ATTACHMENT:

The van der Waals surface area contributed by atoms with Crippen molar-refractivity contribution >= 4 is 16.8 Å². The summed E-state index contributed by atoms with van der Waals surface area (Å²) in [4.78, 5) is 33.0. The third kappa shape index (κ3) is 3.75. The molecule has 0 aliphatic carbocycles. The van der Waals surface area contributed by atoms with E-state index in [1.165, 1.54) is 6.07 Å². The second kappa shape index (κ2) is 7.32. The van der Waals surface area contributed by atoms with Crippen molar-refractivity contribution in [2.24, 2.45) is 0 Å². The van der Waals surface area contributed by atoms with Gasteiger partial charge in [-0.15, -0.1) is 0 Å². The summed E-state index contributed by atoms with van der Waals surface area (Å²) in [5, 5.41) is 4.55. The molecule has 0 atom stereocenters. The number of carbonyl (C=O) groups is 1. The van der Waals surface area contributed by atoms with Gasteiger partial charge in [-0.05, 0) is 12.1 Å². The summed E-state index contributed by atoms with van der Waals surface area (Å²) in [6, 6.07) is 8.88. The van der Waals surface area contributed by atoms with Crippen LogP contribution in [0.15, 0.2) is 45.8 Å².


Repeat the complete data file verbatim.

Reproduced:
The van der Waals surface area contributed by atoms with Crippen molar-refractivity contribution >= 4 is 16.8 Å². The summed E-state index contributed by atoms with van der Waals surface area (Å²) in [4.78, 5) is 33.0. The third kappa shape index (κ3) is 3.75. The molecule has 0 aliphatic carbocycles. The van der Waals surface area contributed by atoms with E-state index in [1.165, 1.54) is 6.07 Å². The second kappa shape index (κ2) is 7.32. The van der Waals surface area contributed by atoms with Crippen molar-refractivity contribution in [2.24, 2.45) is 0 Å². The van der Waals surface area contributed by atoms with Gasteiger partial charge in [-0.15, -0.1) is 0 Å². The summed E-state index contributed by atoms with van der Waals surface area (Å²) in [5, 5.41) is 4.55. The molecule has 0 atom stereocenters. The number of carbonyl (C=O) groups is 1. The van der Waals surface area contributed by atoms with Gasteiger partial charge in [-0.05, 0) is 12.1 Å². The summed E-state index contributed by atoms with van der Waals surface area (Å²) in [6, 6.07) is 8.88. The van der Waals surface area contributed by atoms with Crippen LogP contribution in [0.15, 0.2) is 45.8 Å².